SEEDY TOE

A CURE FOR SEEDY TOE

Last Updated on March 11, 2022 by Allison Price

Seedy toe is a common condition in horses’ hooves. It can be best described as a fungal infection that enters the white line through which it has been weakened by excessive hoof growth or subclinical laminitis.

It is most common in the toe area. However, it can also affect other parts of the hoof wall.

The fungi or bacteria can enter the soil from any area where the integrity of the whiteline has been compromised (stretched, punctured). They thrive in the dark and damp conditions and eat the hoof wall’s inside. A small amount of damage can be hidden in the hoof wall, and can lead to chronic lameness.

Because the primary infection is often fungal, consistent treatment is necessary to restore hoof health.To get rid of the ‘crumbly black’ residue left by seedy toe, clean the area.

SEEDY TOE

To open up the infected area to light and prevent dirt from being trapped, it is important to trim the hooves of your horse.

Ask a hoof specialist if you’re unsure about how to trim your hoof.

The next step is to use an anti-microbial agent once or twice per week to soak your hoof. Milton nappy washing or its generic counterpart (Black & Gold, Home Brand), which has the same chemical components and concentrations as Milton, is ideal at a ratio 1:10 (9 parts water). I make a 2 litre batch using 200ml Milton and the rest of lukewarm water.

Many bleaches use the exact same chemical (sodium Hyperchlorate), but in different concentrations. It is easier to use the “Milton”, than to calculate the correct bleaches dos rates.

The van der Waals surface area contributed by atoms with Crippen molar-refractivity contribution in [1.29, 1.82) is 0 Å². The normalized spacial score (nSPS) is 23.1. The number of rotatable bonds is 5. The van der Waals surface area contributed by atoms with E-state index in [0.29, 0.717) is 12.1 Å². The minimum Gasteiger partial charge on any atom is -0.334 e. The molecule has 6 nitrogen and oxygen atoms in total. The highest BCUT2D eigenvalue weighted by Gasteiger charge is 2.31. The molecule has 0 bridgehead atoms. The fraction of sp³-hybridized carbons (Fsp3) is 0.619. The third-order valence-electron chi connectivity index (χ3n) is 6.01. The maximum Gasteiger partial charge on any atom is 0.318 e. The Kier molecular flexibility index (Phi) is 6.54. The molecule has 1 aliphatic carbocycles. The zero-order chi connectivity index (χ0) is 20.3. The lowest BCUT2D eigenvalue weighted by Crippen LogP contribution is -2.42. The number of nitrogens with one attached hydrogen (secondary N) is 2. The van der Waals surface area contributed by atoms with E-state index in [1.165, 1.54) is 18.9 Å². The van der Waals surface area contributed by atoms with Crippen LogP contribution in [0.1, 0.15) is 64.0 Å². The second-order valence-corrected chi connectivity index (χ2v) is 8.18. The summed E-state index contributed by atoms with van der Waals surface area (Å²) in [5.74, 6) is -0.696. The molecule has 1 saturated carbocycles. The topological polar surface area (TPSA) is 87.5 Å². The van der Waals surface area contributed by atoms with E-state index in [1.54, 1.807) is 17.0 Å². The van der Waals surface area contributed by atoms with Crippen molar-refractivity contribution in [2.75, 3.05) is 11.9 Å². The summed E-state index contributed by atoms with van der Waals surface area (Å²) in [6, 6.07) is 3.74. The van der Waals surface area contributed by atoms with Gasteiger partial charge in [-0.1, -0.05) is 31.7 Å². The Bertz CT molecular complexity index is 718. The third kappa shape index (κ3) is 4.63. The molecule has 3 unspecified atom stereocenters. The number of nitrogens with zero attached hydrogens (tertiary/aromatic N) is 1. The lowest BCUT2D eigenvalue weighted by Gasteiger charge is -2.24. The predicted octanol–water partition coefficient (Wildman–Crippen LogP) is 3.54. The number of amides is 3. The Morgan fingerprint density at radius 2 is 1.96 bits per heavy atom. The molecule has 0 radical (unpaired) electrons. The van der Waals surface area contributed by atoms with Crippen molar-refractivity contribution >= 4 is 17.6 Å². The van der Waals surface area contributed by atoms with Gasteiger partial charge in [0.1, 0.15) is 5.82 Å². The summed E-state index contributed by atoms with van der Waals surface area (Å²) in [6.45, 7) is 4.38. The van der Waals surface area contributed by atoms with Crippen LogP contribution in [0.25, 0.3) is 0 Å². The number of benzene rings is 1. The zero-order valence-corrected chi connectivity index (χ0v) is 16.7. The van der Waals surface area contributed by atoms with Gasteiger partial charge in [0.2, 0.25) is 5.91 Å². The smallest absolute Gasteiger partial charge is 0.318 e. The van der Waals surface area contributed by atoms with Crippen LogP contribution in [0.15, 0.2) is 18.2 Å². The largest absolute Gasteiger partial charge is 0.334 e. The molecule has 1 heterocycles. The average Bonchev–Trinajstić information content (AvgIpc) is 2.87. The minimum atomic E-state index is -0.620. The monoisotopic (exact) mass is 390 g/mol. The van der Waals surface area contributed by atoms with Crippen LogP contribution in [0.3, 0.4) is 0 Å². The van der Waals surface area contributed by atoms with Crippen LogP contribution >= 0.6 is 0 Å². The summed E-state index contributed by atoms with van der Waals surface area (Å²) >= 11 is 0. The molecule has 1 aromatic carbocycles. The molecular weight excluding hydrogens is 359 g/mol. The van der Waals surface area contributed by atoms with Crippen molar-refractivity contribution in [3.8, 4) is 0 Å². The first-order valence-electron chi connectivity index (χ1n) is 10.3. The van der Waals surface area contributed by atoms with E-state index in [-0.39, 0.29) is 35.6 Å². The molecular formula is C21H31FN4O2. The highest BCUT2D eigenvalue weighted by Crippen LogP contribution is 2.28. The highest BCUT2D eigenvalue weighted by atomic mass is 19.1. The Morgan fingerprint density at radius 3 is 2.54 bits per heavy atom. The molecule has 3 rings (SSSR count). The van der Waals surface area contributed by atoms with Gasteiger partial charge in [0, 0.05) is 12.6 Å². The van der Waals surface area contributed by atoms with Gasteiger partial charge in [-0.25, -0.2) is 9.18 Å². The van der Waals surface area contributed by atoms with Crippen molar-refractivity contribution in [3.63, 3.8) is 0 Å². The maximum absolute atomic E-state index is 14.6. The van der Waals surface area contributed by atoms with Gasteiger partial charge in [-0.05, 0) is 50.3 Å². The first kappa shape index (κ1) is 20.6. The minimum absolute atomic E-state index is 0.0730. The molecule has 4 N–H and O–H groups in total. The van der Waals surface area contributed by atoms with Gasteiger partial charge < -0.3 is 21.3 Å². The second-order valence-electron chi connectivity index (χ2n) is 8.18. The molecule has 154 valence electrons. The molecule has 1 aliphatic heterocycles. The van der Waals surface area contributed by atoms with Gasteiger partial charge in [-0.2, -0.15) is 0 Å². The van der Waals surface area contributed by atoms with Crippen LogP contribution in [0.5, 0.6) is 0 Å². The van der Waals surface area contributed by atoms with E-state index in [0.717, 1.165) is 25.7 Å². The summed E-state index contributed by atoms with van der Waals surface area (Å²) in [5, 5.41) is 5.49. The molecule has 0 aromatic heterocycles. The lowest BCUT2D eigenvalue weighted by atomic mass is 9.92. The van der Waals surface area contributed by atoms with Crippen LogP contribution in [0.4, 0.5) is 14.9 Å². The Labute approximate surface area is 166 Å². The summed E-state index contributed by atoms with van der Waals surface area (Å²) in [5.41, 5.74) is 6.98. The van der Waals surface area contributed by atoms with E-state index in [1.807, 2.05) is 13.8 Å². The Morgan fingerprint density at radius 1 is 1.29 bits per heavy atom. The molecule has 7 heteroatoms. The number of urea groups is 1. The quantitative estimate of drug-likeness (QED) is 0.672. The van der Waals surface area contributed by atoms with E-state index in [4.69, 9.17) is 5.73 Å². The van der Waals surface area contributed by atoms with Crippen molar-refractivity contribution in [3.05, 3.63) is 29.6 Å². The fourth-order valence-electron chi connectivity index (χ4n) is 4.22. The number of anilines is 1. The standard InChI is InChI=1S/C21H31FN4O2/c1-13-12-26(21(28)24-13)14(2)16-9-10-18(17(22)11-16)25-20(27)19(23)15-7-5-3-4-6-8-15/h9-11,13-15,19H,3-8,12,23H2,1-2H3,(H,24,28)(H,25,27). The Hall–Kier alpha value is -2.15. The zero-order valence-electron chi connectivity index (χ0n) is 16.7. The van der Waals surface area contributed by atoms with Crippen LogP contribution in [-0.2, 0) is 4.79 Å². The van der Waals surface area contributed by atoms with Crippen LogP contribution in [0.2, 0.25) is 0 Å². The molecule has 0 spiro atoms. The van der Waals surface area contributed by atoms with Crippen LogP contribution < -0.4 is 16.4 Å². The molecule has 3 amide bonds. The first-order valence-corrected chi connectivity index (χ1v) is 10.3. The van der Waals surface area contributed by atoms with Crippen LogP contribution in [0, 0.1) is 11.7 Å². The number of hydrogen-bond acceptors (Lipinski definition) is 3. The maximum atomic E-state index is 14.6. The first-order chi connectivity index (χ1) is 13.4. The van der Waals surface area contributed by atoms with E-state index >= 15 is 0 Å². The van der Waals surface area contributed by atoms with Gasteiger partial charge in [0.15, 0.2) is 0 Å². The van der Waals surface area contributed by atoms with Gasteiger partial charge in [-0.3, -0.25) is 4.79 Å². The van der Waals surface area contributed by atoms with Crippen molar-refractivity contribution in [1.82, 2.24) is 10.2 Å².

You can use a hoof-soaking boot, or a section from an inner tube that has been cut in half after the hoof is in and tied around your pastern.
After thoroughly cleaning the affected area with a wire brush, a sharp knife, or nail to remove all dirt and debris, you can put on the hoof boot and pour enough solution into it to cover the entire foot.Tyre inner tubes make durable soaking boots – click the image to see more on hoof pathologies.

After 10 minutes, drain the boot and then add fresh solution. Repeat this process twice more after ten minutes, so that the total soak time is 30 minutes.
Spray the affected area with a 1:10 Vetadine solution (9 parts water). Vetadine is an inexpensive form of tamed, iodine (betadine), that can be purchased as an animal wash at your vet or produce shop. It is also the easiest way to ensure the correct dosage.

If it is a severe infection, you can spray Vetadine twice daily. Otherwise, it should be used as often as possible during soaking.

Peter Laidely, Hooworks Australia has used this method with great success. People who use pure Formalin or Copper Sulphate could poison their horses, he says. The bacteria that reaches the horse’s bloodstream is living and can absorb the chemicals into the bloodstream.

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